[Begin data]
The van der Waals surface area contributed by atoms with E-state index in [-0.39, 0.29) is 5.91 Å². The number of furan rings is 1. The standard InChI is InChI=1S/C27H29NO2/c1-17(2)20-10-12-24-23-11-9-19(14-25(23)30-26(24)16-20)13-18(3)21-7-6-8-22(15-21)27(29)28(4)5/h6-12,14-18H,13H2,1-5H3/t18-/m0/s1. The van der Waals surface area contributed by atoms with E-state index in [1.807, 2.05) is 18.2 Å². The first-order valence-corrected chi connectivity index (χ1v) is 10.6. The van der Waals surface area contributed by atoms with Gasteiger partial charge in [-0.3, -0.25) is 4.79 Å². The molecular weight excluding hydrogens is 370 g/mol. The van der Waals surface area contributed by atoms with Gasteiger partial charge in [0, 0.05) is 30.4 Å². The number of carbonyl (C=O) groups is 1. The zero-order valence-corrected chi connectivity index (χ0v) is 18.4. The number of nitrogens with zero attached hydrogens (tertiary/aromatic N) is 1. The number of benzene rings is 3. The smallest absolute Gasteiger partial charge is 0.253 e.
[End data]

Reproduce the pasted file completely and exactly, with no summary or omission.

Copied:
The van der Waals surface area contributed by atoms with E-state index in [-0.39, 0.29) is 5.91 Å². The number of furan rings is 1. The standard InChI is InChI=1S/C27H29NO2/c1-17(2)20-10-12-24-23-11-9-19(14-25(23)30-26(24)16-20)13-18(3)21-7-6-8-22(15-21)27(29)28(4)5/h6-12,14-18H,13H2,1-5H3/t18-/m0/s1. The van der Waals surface area contributed by atoms with E-state index in [1.807, 2.05) is 18.2 Å². The first-order valence-corrected chi connectivity index (χ1v) is 10.6. The van der Waals surface area contributed by atoms with Gasteiger partial charge in [-0.3, -0.25) is 4.79 Å². The molecular weight excluding hydrogens is 370 g/mol. The van der Waals surface area contributed by atoms with Gasteiger partial charge in [0, 0.05) is 30.4 Å². The number of carbonyl (C=O) groups is 1. The zero-order valence-corrected chi connectivity index (χ0v) is 18.4. The number of nitrogens with zero attached hydrogens (tertiary/aromatic N) is 1. The number of benzene rings is 3. The smallest absolute Gasteiger partial charge is 0.253 e.